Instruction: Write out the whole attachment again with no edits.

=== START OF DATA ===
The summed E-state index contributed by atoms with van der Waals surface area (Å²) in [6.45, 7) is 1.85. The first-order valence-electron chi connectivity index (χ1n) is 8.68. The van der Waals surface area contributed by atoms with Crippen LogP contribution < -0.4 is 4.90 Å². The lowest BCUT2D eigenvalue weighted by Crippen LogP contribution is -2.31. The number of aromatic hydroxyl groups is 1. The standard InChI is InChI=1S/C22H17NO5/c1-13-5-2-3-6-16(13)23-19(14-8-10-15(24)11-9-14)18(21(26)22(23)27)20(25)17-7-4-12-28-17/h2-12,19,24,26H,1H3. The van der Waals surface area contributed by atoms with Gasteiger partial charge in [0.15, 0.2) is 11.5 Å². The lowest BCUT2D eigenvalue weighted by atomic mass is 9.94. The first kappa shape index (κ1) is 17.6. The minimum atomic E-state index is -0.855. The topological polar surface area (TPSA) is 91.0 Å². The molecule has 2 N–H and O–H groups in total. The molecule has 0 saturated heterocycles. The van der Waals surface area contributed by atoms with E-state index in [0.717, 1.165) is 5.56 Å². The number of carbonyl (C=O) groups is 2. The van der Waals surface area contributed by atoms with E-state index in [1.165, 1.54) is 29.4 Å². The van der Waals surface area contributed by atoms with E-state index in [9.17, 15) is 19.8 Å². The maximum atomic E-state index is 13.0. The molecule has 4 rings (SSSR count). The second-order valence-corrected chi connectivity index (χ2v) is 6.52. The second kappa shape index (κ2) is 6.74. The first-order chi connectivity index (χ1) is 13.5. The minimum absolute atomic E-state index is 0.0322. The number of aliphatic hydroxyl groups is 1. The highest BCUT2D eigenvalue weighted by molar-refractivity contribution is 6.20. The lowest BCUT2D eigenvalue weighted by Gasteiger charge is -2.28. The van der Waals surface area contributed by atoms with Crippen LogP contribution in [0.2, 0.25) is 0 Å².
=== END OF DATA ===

The summed E-state index contributed by atoms with van der Waals surface area (Å²) in [6.45, 7) is 1.85. The first-order valence-electron chi connectivity index (χ1n) is 8.68. The van der Waals surface area contributed by atoms with Crippen LogP contribution < -0.4 is 4.90 Å². The lowest BCUT2D eigenvalue weighted by Crippen LogP contribution is -2.31. The number of aromatic hydroxyl groups is 1. The standard InChI is InChI=1S/C22H17NO5/c1-13-5-2-3-6-16(13)23-19(14-8-10-15(24)11-9-14)18(21(26)22(23)27)20(25)17-7-4-12-28-17/h2-12,19,24,26H,1H3. The van der Waals surface area contributed by atoms with Gasteiger partial charge in [0.15, 0.2) is 11.5 Å². The lowest BCUT2D eigenvalue weighted by atomic mass is 9.94. The first kappa shape index (κ1) is 17.6. The minimum atomic E-state index is -0.855. The topological polar surface area (TPSA) is 91.0 Å². The molecule has 2 N–H and O–H groups in total. The molecule has 0 saturated heterocycles. The van der Waals surface area contributed by atoms with E-state index in [0.717, 1.165) is 5.56 Å². The number of carbonyl (C=O) groups is 2. The van der Waals surface area contributed by atoms with E-state index in [1.165, 1.54) is 29.4 Å². The van der Waals surface area contributed by atoms with E-state index in [9.17, 15) is 19.8 Å². The maximum atomic E-state index is 13.0. The molecule has 4 rings (SSSR count). The second-order valence-corrected chi connectivity index (χ2v) is 6.52. The second kappa shape index (κ2) is 6.74. The first-order chi connectivity index (χ1) is 13.5. The minimum absolute atomic E-state index is 0.0322. The number of aliphatic hydroxyl groups is 1. The highest BCUT2D eigenvalue weighted by molar-refractivity contribution is 6.20. The lowest BCUT2D eigenvalue weighted by Gasteiger charge is -2.28. The van der Waals surface area contributed by atoms with Crippen LogP contribution in [0.2, 0.25) is 0 Å².